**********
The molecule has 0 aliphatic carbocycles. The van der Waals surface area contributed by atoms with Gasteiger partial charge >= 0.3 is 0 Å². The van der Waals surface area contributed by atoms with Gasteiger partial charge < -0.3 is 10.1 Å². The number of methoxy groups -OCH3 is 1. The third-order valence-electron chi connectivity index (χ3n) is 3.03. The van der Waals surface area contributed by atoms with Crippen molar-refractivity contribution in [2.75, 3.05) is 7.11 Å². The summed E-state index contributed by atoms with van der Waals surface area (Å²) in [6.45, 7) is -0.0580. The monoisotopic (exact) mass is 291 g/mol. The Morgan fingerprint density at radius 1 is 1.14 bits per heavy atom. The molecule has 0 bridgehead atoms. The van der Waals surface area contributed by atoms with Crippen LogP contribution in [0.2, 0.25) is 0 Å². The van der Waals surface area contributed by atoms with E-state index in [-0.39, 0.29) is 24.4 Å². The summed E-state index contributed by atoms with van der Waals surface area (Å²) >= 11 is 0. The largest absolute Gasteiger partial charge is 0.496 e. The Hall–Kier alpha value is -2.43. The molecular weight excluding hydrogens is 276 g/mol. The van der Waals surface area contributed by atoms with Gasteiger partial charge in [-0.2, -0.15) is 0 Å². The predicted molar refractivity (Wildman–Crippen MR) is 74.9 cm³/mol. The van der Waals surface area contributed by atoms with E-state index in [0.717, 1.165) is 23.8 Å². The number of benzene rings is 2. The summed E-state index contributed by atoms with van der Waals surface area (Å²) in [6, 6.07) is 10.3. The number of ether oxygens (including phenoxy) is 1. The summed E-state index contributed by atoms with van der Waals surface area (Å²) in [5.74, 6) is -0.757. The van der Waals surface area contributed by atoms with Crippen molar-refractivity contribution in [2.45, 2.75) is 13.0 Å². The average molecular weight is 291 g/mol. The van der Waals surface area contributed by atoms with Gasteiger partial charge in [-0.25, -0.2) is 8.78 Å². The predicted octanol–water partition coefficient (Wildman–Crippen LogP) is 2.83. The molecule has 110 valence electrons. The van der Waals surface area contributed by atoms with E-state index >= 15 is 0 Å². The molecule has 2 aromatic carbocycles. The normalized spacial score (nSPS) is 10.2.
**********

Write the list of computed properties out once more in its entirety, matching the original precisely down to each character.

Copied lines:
The molecule has 0 aliphatic carbocycles. The van der Waals surface area contributed by atoms with Gasteiger partial charge >= 0.3 is 0 Å². The van der Waals surface area contributed by atoms with Gasteiger partial charge < -0.3 is 10.1 Å². The number of methoxy groups -OCH3 is 1. The third-order valence-electron chi connectivity index (χ3n) is 3.03. The van der Waals surface area contributed by atoms with Crippen molar-refractivity contribution in [2.75, 3.05) is 7.11 Å². The summed E-state index contributed by atoms with van der Waals surface area (Å²) in [6.45, 7) is -0.0580. The monoisotopic (exact) mass is 291 g/mol. The Morgan fingerprint density at radius 1 is 1.14 bits per heavy atom. The molecule has 0 bridgehead atoms. The van der Waals surface area contributed by atoms with Crippen LogP contribution in [0.2, 0.25) is 0 Å². The van der Waals surface area contributed by atoms with E-state index in [-0.39, 0.29) is 24.4 Å². The summed E-state index contributed by atoms with van der Waals surface area (Å²) >= 11 is 0. The largest absolute Gasteiger partial charge is 0.496 e. The Hall–Kier alpha value is -2.43. The molecular weight excluding hydrogens is 276 g/mol. The van der Waals surface area contributed by atoms with Gasteiger partial charge in [-0.2, -0.15) is 0 Å². The predicted molar refractivity (Wildman–Crippen MR) is 74.9 cm³/mol. The van der Waals surface area contributed by atoms with E-state index in [0.717, 1.165) is 23.8 Å². The number of benzene rings is 2. The summed E-state index contributed by atoms with van der Waals surface area (Å²) in [6, 6.07) is 10.3. The number of ether oxygens (including phenoxy) is 1. The summed E-state index contributed by atoms with van der Waals surface area (Å²) in [5.74, 6) is -0.757. The van der Waals surface area contributed by atoms with Crippen molar-refractivity contribution in [2.45, 2.75) is 13.0 Å². The average molecular weight is 291 g/mol. The van der Waals surface area contributed by atoms with Gasteiger partial charge in [-0.25, -0.2) is 8.78 Å². The predicted octanol–water partition coefficient (Wildman–Crippen LogP) is 2.83. The molecule has 110 valence electrons. The van der Waals surface area contributed by atoms with E-state index >= 15 is 0 Å². The molecule has 2 aromatic carbocycles. The normalized spacial score (nSPS) is 10.2.